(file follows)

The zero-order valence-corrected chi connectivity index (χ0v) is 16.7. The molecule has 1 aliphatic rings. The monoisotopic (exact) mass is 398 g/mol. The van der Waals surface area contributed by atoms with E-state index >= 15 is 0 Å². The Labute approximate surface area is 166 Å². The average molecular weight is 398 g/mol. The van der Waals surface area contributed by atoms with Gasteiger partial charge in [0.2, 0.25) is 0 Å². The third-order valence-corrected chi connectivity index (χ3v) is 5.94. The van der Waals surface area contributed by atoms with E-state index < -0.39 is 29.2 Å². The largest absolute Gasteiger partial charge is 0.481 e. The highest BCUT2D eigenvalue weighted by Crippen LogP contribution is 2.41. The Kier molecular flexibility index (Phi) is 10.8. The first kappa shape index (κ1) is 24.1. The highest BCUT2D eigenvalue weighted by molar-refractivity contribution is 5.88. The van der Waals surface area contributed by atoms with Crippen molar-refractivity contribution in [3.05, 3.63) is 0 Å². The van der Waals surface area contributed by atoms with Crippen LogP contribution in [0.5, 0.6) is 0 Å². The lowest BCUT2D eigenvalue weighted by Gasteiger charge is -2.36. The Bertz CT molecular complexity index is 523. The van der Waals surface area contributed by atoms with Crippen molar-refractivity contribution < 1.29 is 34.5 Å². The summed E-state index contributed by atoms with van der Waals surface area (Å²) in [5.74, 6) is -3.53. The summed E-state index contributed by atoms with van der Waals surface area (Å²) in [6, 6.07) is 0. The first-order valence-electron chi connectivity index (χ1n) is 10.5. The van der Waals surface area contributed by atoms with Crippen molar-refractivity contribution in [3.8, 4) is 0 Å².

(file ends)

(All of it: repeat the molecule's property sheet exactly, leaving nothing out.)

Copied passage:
The zero-order valence-corrected chi connectivity index (χ0v) is 16.7. The molecule has 1 aliphatic rings. The monoisotopic (exact) mass is 398 g/mol. The van der Waals surface area contributed by atoms with E-state index >= 15 is 0 Å². The Labute approximate surface area is 166 Å². The average molecular weight is 398 g/mol. The van der Waals surface area contributed by atoms with Gasteiger partial charge in [0.2, 0.25) is 0 Å². The third-order valence-corrected chi connectivity index (χ3v) is 5.94. The van der Waals surface area contributed by atoms with E-state index < -0.39 is 29.2 Å². The largest absolute Gasteiger partial charge is 0.481 e. The highest BCUT2D eigenvalue weighted by Crippen LogP contribution is 2.41. The Kier molecular flexibility index (Phi) is 10.8. The first kappa shape index (κ1) is 24.1. The highest BCUT2D eigenvalue weighted by molar-refractivity contribution is 5.88. The van der Waals surface area contributed by atoms with Crippen molar-refractivity contribution in [3.05, 3.63) is 0 Å². The van der Waals surface area contributed by atoms with Crippen LogP contribution in [0.5, 0.6) is 0 Å². The lowest BCUT2D eigenvalue weighted by Gasteiger charge is -2.36. The Bertz CT molecular complexity index is 523. The van der Waals surface area contributed by atoms with Crippen molar-refractivity contribution < 1.29 is 34.5 Å². The summed E-state index contributed by atoms with van der Waals surface area (Å²) in [5.74, 6) is -3.53. The summed E-state index contributed by atoms with van der Waals surface area (Å²) in [6, 6.07) is 0. The first-order valence-electron chi connectivity index (χ1n) is 10.5. The van der Waals surface area contributed by atoms with Crippen molar-refractivity contribution in [3.8, 4) is 0 Å².